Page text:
Written by one of the leading authorities on trade and finance in the early modern Atlantic world, these fourteen essays, revised and integrated for this volume, share as their common theme the development of the Atlantic economy, especially British America and the Caribbean. Topics treated range from early attempts in medieval England to measure the carrying capacity of ships, through the advent in Renaissance Italy and England of business newspapers that reported on the traffic of ships, cargoes and market prices, to the state of the economy of France over the two hundred years before the French Revolution and of the British West Indies between 1760 and 1790. Included is the story of Thomas Irving who challenged and thwarted the likes of John Hancock, Samuel Adams, Alexander Hamilton, George Washington and Thomas Jefferson.
The chapters of this book have diverse origins. They were written over the period 1954-1984. Several (i.e., three, four, seven, and ten) were originally published in scholarly journals. Several (i.e., one, eight, nine, and eleven) are excerpts from my previous books: Soldiers of the States and Federalism: Origin, Operation and Significance. And several (i.e., two, five, and six) were written for conferences and are now published here for the first time. Despite the fact that this history suggests they are quite unrelated, these chapters do indeed center on one theme: the continuity of American federalism. In order to emphasize that theme, I have written an introduction and an initial commentary for each chapter. These commen taries, taken together, with the introduction, constitute the exposition of the theme. Some of these chapters (four, six, and ten) were written with my students, Ronald Schaps, John Lemco, and William Bast. They did much of the research and analysis so the credit for these chapters belongs to them as much as to me. Chapter five is based quite closely on William Paul Alexander's dissertation for the Ph. D. degree at the University of Rochester, 1973.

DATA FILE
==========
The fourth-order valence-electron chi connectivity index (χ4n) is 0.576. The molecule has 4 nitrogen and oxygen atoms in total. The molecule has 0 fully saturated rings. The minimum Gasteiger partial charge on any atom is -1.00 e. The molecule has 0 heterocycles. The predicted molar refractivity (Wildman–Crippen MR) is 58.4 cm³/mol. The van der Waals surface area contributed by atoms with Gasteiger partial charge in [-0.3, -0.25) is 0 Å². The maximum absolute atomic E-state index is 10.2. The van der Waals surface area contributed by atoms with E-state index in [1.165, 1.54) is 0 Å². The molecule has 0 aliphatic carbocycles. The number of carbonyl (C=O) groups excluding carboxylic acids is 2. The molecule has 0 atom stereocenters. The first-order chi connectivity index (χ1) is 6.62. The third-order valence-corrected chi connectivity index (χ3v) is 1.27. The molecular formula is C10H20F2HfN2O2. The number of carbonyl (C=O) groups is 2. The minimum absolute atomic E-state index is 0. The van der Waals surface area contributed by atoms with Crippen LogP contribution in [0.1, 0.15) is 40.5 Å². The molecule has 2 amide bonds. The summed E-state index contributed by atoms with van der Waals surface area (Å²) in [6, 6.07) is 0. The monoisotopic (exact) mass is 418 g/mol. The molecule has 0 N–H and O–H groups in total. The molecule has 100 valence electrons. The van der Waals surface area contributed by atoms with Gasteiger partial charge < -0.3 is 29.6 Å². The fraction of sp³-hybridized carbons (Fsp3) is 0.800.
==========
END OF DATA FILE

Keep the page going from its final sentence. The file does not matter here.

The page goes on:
Or, A Handy Book about Books which Relate to Books ; Being an Alphabetical Catalogue of the Most Important Works Descriptive of the Literature of Great Britain and America, and More Than a Few Relative to France and Germany
Long celebrated as a symbol of the country's origins, Plymouth Rock no longer receives much national attention. In fact, historians now generally agree that the Pilgrims' storied landing on the Rock never actually took place_the tradition having emerged more than a century after the arrival of the Mayflower. In Memory's Nation, however, John Seelye is not interested in the factual truth of the landing. He argues that what truly gives Plymouth Rock its significance is more than two centuries of oratorical, literary, and artistic celebrations of the Pilgrims' arrival. Seelye traces how different political, religious, and social groups used the image of the Rock on behalf of their own specific causes and ideologies. Drawing on a wealth of speeches, paintings, and popular illustrations, he shows how Plymouth Rock changed in meaning over the years, beginning as a symbol of freedom evoked in patriotic sermons at the start of the Revolution and eventually becoming an icon of exclusion during the 1920s.
Redwood Library and Athenæum (NEWPORT, Rhode Island)
American Gardens in the Eighteenth Century is the second of three authoritative volumes of garden history by Ann Leighton. This entertaining book focuses on eightenth-century gardens and gardening. Leighton's material for the book was drawn from letters, journals, invoices, and books of men and women who were interested in the plants of the New and Old World. Throughout the book are illustrations and descriptive listings of native and new plants that were cultivated during the eighteenth century. Companion volumes by Ann Leighton Early American Gardens "For Meate or Medicine"American Gardens of the Nineteenth Century "For Comfort and Affluence"